Welcome to the musical meandering insights of Aaron Joy. Here you'll find 600 reviews of CDs & DVDs of rock & metal in all its variations, mainstream & indie. What they all share is that the album or band is unique in some way & not every submission was reviewed. Please share these reviews or link to them if you like what you read. Reviews are no longer being posted here but feel free to e-mail Aaron & post comments. (Formerly the Roman Midnight Music Blog)

Tuesday, April 24, 2012

Talas ~ Live Speed On Ice (live)

(No official website.)
Style: hard rock
Label: Combat
Year: 1984
Home: New York (disbanded)

Members: Billy Sheehan ~ bass/vocals
Phil Naro ~ lead vocals
Mitch Perry ~ guitars/b. vocals
Mark Miller ~ drums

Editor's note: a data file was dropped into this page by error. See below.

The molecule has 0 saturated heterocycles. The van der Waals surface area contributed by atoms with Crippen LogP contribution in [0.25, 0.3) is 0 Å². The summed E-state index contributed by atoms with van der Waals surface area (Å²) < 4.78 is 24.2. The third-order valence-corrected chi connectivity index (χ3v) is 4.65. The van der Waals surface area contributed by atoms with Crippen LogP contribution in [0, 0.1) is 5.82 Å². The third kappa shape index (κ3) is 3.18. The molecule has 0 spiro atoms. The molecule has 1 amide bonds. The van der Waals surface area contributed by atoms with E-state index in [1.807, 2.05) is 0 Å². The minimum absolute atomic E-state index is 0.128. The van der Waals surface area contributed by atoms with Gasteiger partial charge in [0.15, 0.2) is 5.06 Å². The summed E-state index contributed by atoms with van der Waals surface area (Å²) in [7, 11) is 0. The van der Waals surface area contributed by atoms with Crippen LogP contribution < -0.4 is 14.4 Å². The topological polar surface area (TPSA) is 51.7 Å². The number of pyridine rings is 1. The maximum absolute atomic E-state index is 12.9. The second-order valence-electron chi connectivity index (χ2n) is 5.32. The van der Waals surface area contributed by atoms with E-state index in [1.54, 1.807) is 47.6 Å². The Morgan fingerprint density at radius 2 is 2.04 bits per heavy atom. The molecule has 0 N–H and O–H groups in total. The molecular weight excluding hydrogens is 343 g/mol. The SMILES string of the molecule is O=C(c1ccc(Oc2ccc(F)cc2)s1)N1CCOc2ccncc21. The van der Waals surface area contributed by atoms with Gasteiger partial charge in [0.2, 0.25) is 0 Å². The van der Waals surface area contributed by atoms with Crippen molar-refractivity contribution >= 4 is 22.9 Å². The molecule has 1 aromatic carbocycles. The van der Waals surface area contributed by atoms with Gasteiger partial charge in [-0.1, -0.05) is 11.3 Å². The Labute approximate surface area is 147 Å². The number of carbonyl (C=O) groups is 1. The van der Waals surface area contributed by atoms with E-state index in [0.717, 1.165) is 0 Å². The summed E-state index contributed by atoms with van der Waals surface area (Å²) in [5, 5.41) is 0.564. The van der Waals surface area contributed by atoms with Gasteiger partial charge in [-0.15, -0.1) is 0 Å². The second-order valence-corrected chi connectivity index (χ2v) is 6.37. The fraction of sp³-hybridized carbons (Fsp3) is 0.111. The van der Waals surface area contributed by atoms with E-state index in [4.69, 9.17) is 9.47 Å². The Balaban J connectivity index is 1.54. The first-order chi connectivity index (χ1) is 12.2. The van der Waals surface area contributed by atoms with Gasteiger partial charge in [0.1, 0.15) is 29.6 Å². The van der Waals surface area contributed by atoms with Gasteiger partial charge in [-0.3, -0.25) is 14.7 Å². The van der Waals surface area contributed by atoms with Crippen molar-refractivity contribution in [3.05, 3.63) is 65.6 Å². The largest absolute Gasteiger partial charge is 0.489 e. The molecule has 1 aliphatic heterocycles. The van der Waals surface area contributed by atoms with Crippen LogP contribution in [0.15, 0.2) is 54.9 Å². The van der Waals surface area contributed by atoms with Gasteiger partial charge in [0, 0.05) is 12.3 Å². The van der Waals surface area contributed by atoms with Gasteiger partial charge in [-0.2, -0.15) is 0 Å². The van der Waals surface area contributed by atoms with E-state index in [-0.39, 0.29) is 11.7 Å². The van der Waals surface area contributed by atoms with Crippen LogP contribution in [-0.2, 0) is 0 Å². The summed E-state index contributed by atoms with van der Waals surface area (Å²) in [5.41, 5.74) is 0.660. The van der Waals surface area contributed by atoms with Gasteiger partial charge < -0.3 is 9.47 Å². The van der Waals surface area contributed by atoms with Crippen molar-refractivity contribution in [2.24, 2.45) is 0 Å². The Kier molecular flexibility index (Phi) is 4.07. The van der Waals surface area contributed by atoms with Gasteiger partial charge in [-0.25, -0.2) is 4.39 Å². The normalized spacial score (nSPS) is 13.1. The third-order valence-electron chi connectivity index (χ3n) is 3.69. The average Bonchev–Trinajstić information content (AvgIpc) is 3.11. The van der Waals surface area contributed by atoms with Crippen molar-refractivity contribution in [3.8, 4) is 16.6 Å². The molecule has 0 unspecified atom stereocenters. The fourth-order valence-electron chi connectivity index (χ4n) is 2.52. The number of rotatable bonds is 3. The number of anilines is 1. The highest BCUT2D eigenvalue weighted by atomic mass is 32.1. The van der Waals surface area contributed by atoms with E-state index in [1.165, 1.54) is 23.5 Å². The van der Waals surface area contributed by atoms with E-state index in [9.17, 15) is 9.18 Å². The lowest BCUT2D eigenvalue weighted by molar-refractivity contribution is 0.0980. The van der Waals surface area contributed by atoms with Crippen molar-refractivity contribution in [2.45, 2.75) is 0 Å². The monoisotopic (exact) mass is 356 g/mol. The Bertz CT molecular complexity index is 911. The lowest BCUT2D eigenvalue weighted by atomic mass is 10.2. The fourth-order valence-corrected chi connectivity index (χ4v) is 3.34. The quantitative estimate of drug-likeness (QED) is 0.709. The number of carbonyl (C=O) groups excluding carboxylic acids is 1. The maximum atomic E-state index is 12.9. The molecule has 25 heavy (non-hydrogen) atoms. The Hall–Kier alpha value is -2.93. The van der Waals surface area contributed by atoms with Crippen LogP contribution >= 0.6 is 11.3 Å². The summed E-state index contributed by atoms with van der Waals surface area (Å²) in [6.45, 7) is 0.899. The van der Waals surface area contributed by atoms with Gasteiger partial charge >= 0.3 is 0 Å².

Before he became a influencial & iconized bass player with such groups as David Lee Roth with Steve Vai & Mr. Big, back in the 70's Billy Sheehan had his own heavy power trio called Talas that gained some fame in upstate New York. Talas recorded two albums over a near decade that would help get Sheehan gigs touring with other bands, such as UFO, before his own reputation eclipsed that of the band causing extended leaves of absence & with other other internal strifes Talas's guitarist & drummer left Sheehan for other musical pastures. Sheehan rebuilt the group as a quartet. Instead rotating vocal duties among all the members Talas would now feature a lead singer, though Sheehan would still take a few lead vocals. This new line-up was untraditionally debuted to the mass public via the live album High Speed On Ice, recorded in New York City December 1983. This new Talas, playing the same songs but with a slightly different feel, actually hearkened more towards what Sheehan would come to do with Mr. Big. Sadly, the new Talas also had less of a distinctive identity than its predeccessor as while all the playing is great, particularly from Sheehan whose furious & elaborate bass playing is more of a lead instrument, the songs themselves are just somewhat throw away early hair metal. But, to see the big picture of the career of a man who has been as influencial to bassists as Van Halen is to guitarists Talas is worth taking a peek at, including both the early trio & the later version. With Talas Sheehan was walking the same fusion & technically challenging turf as Yngwie Malmsteen (i.e. "Do You Feel Any Better") & Dream Theater (i.e. "The Farandole"), but with more emphasis on the bass than would be the habit of hard rock bands, or most bands for that matter, but perfectly at home in the jazz repertoire of Jaco Pastorius. The sad thing is the necessity of vocals & throw away lyrics that just pulls a cloud over the music distracting the ear from what it really wants & needs to hear. Phil Naro doesn't bring the same wildman feeling to the microphone as Sheehan does to the bass & the two don't feel like they are feeding off of each other as just being on the same stage together. The songs may not be the greatest & Sheehan is the obvious standout instrumentalist, but the live context allows him room to breathe in the ways that made him famous ... considering it's the live shows that made Talas popular over the previous decade not the two earlier studio recordings. "7718 (3A17)" features an extended bass solo that's a run of lines that causes one to forget its a bass & not a guitar. It's Jaco Pastorius without the funk. It's essentially what rock bassists weren't doing at the time. It's polarizing ... as now the bass could be seen in the traditional manner as a rhythm instrument staying out of the spotlight pounding out root notes & chord changes or as a lead instrument in its own right. No longer were bass solos something for jazz players. Having this debut to do over again my suggestion would be the addition of some new material as its all songs from the trio days written for a different style of playing & not allowing the new faces of Naro, Miller & Perry to have a chance to contribute in their own way to their full extent. They're somewhat trapped, but it'll take a comparison of previous albums with this live album to discover that. Eventually Sheehan would leave Talas but bassist Bruno Ravel would take the position for a short time. At this point in the band would be future Trans-Siberian Orchestra/Megadeth/Alice Cooper guitarist Al Pitrelli. When Ravel found himself becoming more popular with fans & accidentally making it public Sheehan stepped in &, owning the rights to the name, collapsed the band. Ravel would take Naro with him to form Hotshot, later reuniting with Pitrelli as the band became Danger Danger, who with a different singer & guitarist would find some modest cock rock/glam metal hits on MTV. Ironically, years later Talas guitarist Mitch Perry would eventually come to succeed Al Pitrelli in Asia. Also in the final Talas line-up with Pitrelli & Ravel was drummer Jimmy DeGrasso who'd go on to join Y&T & eventually recommend Pitrelli to join Megadeth. Sadly, no known recordings were made of the final Talas line-up, filling an important early stepping stone for all involved. Sheehan would reunite the original trio for a minor tour after finding commercial success.




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